No such evidence has been produced. Plaintiff contends that the business practices that CFC clamped down on were perfectly acceptable for 12 or 13 years prior to the period when Chrysler allegedly wanted to put Lazar's out of business pursuant to "Project 2000." From that, Lazar's claims a jury could infer that CFC's sudden insistence on adherence to contractual standards constituted bad faith. Assuming arguendo that CFC tolerated shoddy business practices in the past, that would not preclude it from demanding strict adherence to the terms of the contract in the future. The 1985 Master Security Agreement between Lazar's Auto and CFC's predecessor in interest so states, at Section 8.6; so does the 1994 Security Agreement and Master Credit Agreement between Lazar's Auto and CFC's predecessor in interest. Thus, under the terms of the contracts themselves, Plaintiff's premise is wrong.

Moreover, as the Court discussed in the March 2 opinion, in each and every instance that Lazar's cites as an example of CFC's bad faith, CFC had a legitimate business reason to take action against the dealer. When Cartalemi breached Section 7.0 of the Security Agreement by refusing to give CFC access to the dealer's books and records, CFC had a contractual right to refuse to extend credit to Lazar's. When Lazar's bounced checks, CFC had a contractual right to step up its bank audits of the dealer's finances. When CFC received contracts that failed to comply with the requirements of truth in lending laws, it had the right to "bounce" the contracts until the errors were corrected — and there is no evidence that either the contracts were correct as initially submitted, or that CFC failed to honor them once the errors were fixed. When a "book audit" showed that CFC was not being paid on a timely basis for the vast majority of cars sold by all three of Plaintiff dealerships, CFC had the right — the conceded right (see Cartalemi Dept. at 128) — to perform more frequent inventory audits. Lazar's Auto and Mr. Cartalemi have not produced a shred of evidence, despite months of discovery, that even suggests let alone proves, that this Court's conclusions of ten months ago were erroneous.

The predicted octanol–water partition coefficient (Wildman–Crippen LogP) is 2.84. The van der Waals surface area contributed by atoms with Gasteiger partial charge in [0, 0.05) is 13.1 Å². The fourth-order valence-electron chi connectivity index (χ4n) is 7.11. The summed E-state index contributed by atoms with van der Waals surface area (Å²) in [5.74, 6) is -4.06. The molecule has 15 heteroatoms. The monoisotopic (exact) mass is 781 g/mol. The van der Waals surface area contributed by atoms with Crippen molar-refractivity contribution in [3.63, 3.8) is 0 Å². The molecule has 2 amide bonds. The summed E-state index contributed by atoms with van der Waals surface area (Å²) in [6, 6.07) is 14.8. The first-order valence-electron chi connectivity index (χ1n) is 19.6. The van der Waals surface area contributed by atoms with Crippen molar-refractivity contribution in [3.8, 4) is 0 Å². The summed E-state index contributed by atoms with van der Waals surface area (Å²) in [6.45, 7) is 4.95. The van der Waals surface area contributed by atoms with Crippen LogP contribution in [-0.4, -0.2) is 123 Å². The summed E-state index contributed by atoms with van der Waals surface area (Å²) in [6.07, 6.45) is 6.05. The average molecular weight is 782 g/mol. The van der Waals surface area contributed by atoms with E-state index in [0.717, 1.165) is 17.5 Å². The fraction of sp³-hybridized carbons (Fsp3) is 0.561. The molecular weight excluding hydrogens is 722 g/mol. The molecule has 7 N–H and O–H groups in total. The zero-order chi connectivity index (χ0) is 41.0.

Plaintiff's contention that CFC permitted Salerno to sell Jeeps in violation of Lazar's exclusivity agreement is frivolous. That there was a Jeep on Salerno's property one day — which I will assume for purposes of this motion — neither establishes that it was for sale nor that CFC had anything to do with the fact that it was there. No other evidence ...